Procrastination, and more specific writers block, is common and can have a deleterious impact on individuals’ academic performance. This comparative study stems from a case with a master’s student with writer’s block, who was asked to perform body movements reflecting a thesis writing process over time. The micro-phenomenological interview method was used to uncover the student’s experience during the exercise, including bodily sensations, feelings, and thoughts, and particularly the very precise process related to an inner voice. The inner voice was recorded with the student´s own voice and was the subject of analyses. The structure analysis shows in detail the process, i.e. how the student perceives very specific mental images, micro movements and sensations in relation to the specific “inner voice” experience. Specifically, it was discovered that the student´s inner voice was triggering different body movements and gestures and not the other way around.  The micro phenomenological method together with video interpretation applied on the first-person perspective can reveal very detailed bodily experiences, movements and sensations. These findings suggest that the power of non-verbal ways of learning by using movements may be applied in broader areas such as research writing.

Publications

Horwitz, E.B., Stenfords, C., Osika, W. (2018). Writer's block revisited: A Micro-Phenomenological Case Study on the Blocking Influence of an Internalized Voice. Journal of Consciousness Studies 25 (3-4): 9-28.

Emotional Influences on Cognitive Flexibility Depend on Individual Differences

A Combined Micro-Phenomenological and Psychophysiological Study

 

Led by

Alejandra Vasquez-Rosati (Escuela de Psicología, Pontificia Universidad Católica de Chile, Santiago, Chile & Laboratorio de Fenomenología Corporal, Villarrica, Chile)

Contact

Alejandra Vasquez-Rosati <alejandravasquezrosati@gmail.com>

Funding

CONICYT Grant #21120514

Status

Completed (2014–2018)

Summary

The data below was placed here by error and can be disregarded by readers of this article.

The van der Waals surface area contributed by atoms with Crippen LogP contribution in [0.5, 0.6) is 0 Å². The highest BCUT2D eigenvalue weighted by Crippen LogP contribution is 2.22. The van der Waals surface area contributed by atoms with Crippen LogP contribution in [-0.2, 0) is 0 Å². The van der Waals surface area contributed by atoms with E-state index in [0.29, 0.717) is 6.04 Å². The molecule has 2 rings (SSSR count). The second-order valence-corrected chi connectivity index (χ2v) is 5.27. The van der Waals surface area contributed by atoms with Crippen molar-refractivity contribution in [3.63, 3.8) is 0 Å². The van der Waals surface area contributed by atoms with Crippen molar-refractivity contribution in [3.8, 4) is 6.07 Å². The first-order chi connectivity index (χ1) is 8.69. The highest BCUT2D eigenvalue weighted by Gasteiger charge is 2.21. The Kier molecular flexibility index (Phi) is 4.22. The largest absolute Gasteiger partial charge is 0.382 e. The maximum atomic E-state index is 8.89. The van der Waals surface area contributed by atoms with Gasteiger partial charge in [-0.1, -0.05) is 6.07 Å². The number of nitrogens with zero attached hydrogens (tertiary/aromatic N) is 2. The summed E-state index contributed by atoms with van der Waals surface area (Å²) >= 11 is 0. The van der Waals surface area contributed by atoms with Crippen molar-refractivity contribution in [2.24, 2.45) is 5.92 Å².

Imagine a scenario where you are cooking and suddenly, the contents of the pot start to come out, and the oven bell rings. You would have to stop what you are doing and start responding to the changing demands, switching between different objects, operations and mental sets. This ability is known as cognitive flexibility. Now, add to this scenario a strong emotional atmosphere that invades you as you spontaneously recall a difficult situation you had that morning. How would you behave? Recent studies suggest that emotional states do modulate cognitive flexibility, but these findings are still controversial. Moreover, there is a lack of evidence regarding the underlying brain processes. The purpose of the present study was, therefore, to examine such interaction while monitoring changes in ongoing cortical activity using EEG. In order to answer this question, we used two musical stimuli to induce emotional states (positive/high arousal/open stance and negative/high arousal/closed stance). Twenty- nine participants performed two blocks of the Madrid Card Sorting Task in a neutral silence condition and then four blocks while listening to the counterbalanced musical stimuli. To explore this interaction, we used a combination of first-person (micro- phenomenological interview) and third-person (behavior and EEG) approaches. Our results show that compared to the positive stimuli and silence condition, negative stimuli decrease reaction times (RTs) for the shift signal. Our data show that the valance of the first emotional block is determinant in the RTs of the subsequent blocks. Additionally, the analysis of the micro-phenomenological interview and the integration of first- and third-person data show that the emotional disposition generated by the music could facilitate task performance for some participants or hamper it for others, independently of its emotional valence. When the emotional disposition hampered task execution, RTs were slower, and the P300 potential showed a reduced amplitude compared to the  facilitated condition. These findings show that the interaction between emotion and cognitive flexibility is more complex than previously thought and points to a new way of understanding the underlying mechanisms by incorporating an in-depth analysis of individual subjective experience.